Miscalculating your customer value can cost you a lot of money.

If you are overoptimistic about how many repeat business you can get from someone, you will be spending more budget that you want on acquiring that customer.

I’ve made this mistake many times. I’ve spent thousands of dollars on Facebook Ads to get potential customers, that never bothered on replying my first intro email.

We are obviously missing something here.

One approach is to reduce your marketing costs to the minimum. Write blog posts that your audience will share and reach other people for free. Reducing the CPA as much as you can, avoiding expensive locations, or expensive age groups.

The other approach is to target the whales. No matter how expensive is to reach them. You know if you can turn them into customers, they will buy your premium tier.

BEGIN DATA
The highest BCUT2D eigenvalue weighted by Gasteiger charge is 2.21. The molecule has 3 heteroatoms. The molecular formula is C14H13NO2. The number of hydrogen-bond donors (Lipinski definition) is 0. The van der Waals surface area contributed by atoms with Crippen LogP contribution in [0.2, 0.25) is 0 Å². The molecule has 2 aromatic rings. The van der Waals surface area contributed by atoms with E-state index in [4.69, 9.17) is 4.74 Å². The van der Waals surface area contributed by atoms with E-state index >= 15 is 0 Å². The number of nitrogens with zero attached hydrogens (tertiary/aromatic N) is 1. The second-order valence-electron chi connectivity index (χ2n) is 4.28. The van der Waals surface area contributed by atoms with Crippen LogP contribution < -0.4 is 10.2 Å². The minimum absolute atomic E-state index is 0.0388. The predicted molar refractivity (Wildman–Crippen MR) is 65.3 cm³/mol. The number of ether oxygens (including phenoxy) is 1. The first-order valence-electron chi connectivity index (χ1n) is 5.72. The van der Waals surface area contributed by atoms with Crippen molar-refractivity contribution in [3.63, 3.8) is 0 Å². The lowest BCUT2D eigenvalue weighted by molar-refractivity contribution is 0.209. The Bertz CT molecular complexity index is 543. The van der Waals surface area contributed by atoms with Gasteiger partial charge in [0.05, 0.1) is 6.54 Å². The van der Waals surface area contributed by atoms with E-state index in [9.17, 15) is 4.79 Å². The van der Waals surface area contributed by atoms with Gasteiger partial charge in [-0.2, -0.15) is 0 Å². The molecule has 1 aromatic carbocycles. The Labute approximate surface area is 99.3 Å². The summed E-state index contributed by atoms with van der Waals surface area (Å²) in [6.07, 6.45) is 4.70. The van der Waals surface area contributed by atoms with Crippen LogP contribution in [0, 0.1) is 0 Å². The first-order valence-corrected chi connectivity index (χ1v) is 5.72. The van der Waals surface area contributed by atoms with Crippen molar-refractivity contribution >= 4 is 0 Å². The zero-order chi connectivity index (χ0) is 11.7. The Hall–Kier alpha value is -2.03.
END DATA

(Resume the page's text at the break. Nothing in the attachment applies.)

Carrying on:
Both approaches are the reason why we failed to calculate the true customer value. Reducing your acquisitions costs will bring you cheap customers, and targeting for the whales will force you to have a large budget.

What’s the right angle then? Instead of thinking about your customer’s value, think about how you can provide value to the customer. Instead of expending an extra $200 on Facebook Ads, spend $129.99 on an Echo Spot and send it as a gift to one of your customers.

Spend on delight customers. Inflate your customer with value like a balloon, and this person will become more valuable. People will respond to exceptional experiences by sharing them with other people.

A high-value, hyped, super excited customer will transfer her value to another potential customer. Then instead of calculating the customer value, you can calculate the K-factor, so each additional dollar you put in your clients base will compound over time.

leocelis

Hi! My name is Leo Celis. I’m an entrepreneur and Python developer specialized in Ad Tech and MarTech.

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